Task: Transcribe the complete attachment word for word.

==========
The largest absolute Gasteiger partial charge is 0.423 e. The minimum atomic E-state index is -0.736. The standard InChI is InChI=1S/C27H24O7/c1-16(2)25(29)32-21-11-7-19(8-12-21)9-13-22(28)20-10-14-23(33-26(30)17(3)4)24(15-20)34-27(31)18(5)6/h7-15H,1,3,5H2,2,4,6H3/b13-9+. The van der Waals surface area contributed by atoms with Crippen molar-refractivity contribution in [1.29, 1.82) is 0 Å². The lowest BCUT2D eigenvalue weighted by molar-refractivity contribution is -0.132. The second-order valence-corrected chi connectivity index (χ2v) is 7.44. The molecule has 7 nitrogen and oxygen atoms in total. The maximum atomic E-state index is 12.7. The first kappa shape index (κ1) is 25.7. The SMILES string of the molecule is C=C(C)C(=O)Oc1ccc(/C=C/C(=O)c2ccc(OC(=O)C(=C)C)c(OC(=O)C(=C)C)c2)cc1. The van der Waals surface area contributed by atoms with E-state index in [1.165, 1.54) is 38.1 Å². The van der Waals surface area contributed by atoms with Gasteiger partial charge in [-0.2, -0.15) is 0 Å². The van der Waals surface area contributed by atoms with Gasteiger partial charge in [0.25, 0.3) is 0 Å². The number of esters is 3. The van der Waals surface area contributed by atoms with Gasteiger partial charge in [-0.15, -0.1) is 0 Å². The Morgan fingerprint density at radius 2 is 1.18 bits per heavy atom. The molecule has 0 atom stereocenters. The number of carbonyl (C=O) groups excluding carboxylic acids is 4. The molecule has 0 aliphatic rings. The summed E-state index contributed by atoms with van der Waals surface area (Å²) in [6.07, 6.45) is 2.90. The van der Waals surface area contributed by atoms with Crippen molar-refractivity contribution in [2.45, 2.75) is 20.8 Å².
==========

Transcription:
The largest absolute Gasteiger partial charge is 0.423 e. The minimum atomic E-state index is -0.736. The standard InChI is InChI=1S/C27H24O7/c1-16(2)25(29)32-21-11-7-19(8-12-21)9-13-22(28)20-10-14-23(33-26(30)17(3)4)24(15-20)34-27(31)18(5)6/h7-15H,1,3,5H2,2,4,6H3/b13-9+. The van der Waals surface area contributed by atoms with Crippen molar-refractivity contribution in [1.29, 1.82) is 0 Å². The lowest BCUT2D eigenvalue weighted by molar-refractivity contribution is -0.132. The second-order valence-corrected chi connectivity index (χ2v) is 7.44. The molecule has 7 nitrogen and oxygen atoms in total. The maximum atomic E-state index is 12.7. The first kappa shape index (κ1) is 25.7. The SMILES string of the molecule is C=C(C)C(=O)Oc1ccc(/C=C/C(=O)c2ccc(OC(=O)C(=C)C)c(OC(=O)C(=C)C)c2)cc1. The van der Waals surface area contributed by atoms with E-state index in [1.165, 1.54) is 38.1 Å². The van der Waals surface area contributed by atoms with Gasteiger partial charge in [-0.2, -0.15) is 0 Å². The van der Waals surface area contributed by atoms with Gasteiger partial charge in [0.25, 0.3) is 0 Å². The number of esters is 3. The van der Waals surface area contributed by atoms with Gasteiger partial charge in [-0.15, -0.1) is 0 Å². The Morgan fingerprint density at radius 2 is 1.18 bits per heavy atom. The molecule has 0 atom stereocenters. The number of carbonyl (C=O) groups excluding carboxylic acids is 4. The molecule has 0 aliphatic rings. The summed E-state index contributed by atoms with van der Waals surface area (Å²) in [6.07, 6.45) is 2.90. The van der Waals surface area contributed by atoms with Crippen molar-refractivity contribution in [2.45, 2.75) is 20.8 Å².